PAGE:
Then what?
“When I get home, I’ll send ‘follow up’ emails, reminding them of our topical discussion and that they thought it made sense to pick up the thread this week, and ask when it would be convenient to do so.”

Then what?
“During that discussion, after drilling down into the industry-specific topic, I’ll transition to exploring their company-specific version of it. If they acknowledge having the problem, or likely being subject to it before too long, I’ll learn the Cost of Doing Nothing. Assuming it’s significant, I’ll have confirmed that this is a legitimate sales opportunity. I’ll then begin the stakeholder alignment process to identify the core decision group and logical internal champion.”

That’s what I mean by having thought the first action all the way through to the desired outcome.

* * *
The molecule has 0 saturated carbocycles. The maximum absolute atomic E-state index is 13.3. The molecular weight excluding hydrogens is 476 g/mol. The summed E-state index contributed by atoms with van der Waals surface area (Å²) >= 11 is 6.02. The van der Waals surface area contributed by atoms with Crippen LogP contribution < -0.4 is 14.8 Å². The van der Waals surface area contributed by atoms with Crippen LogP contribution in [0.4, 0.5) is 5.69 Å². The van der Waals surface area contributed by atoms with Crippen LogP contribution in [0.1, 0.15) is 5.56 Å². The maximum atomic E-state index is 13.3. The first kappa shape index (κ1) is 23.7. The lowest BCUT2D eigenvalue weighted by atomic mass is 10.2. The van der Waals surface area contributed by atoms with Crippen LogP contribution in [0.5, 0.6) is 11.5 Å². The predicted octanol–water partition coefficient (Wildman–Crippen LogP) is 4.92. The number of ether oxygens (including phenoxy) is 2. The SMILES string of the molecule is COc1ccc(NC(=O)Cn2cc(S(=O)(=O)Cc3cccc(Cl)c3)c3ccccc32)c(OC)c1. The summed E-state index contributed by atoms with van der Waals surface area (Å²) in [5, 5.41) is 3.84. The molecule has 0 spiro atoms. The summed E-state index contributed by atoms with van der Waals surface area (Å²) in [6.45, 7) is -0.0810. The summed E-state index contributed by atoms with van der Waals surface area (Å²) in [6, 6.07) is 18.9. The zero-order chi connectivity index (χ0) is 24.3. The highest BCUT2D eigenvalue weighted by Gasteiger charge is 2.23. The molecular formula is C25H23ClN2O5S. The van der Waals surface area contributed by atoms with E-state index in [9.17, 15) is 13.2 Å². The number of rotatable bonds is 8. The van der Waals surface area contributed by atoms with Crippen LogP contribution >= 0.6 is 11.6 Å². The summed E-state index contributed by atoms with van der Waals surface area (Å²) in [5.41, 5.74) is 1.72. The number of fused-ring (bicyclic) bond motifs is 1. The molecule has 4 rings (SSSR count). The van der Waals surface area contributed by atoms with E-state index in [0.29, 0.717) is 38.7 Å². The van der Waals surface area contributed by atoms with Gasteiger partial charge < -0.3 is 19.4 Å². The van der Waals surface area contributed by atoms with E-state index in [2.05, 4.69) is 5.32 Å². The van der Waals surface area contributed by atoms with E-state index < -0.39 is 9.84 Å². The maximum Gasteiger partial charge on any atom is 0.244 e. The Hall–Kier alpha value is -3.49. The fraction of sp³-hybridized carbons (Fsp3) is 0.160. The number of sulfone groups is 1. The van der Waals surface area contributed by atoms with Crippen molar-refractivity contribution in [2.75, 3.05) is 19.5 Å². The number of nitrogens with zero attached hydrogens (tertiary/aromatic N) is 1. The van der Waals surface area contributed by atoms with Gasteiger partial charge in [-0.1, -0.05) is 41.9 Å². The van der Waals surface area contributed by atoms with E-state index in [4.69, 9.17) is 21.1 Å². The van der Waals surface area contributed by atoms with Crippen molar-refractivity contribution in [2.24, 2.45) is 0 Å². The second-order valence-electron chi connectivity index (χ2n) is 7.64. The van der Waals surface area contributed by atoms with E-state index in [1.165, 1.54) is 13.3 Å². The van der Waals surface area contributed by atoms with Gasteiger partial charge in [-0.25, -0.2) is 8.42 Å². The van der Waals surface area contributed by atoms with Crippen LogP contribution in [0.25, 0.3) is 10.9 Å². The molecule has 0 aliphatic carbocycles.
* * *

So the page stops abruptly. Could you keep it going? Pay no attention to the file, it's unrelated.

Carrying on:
Will it play out like this?
Maybe, maybe not, but it certainly could play out exactly like this.
The point is that you’re no longer hoping for the best, but are now applying a considered strategy that requires only reasonably predictable responses to succeed.
At a large multi-day event, you should easily be able to come home with six legitimate prospects — which was your measurable goal.

The “then what” discipline isn’t just for major events and investments like conferences or trade shows.
You should do it for everything.
“I’m going to have lunch with Steve Jones.” Then what? Or, “I’m going to write an article for Computer News.
” Ok, then what? Or, “We’re meeting with CIO at XYZCo.” Then what?
If you can’t envision a sequence that results in getting what you want, the odds of it happening are miniscule.

Sales Training : Why? Why Now? Why You?

I’ve spent many days in Sales Training sessions where the usually very enthusiastic sales trainer
has absolutely insisted that in all major sales you have to meet the M.A.N.

For the uninitiated that does not necessarily mean a male person merely the person
male or female with the Money, Authority (to buy) and the Need . Hence M.A.N.

The trainers are right. When you can, you must meet the M.A.N.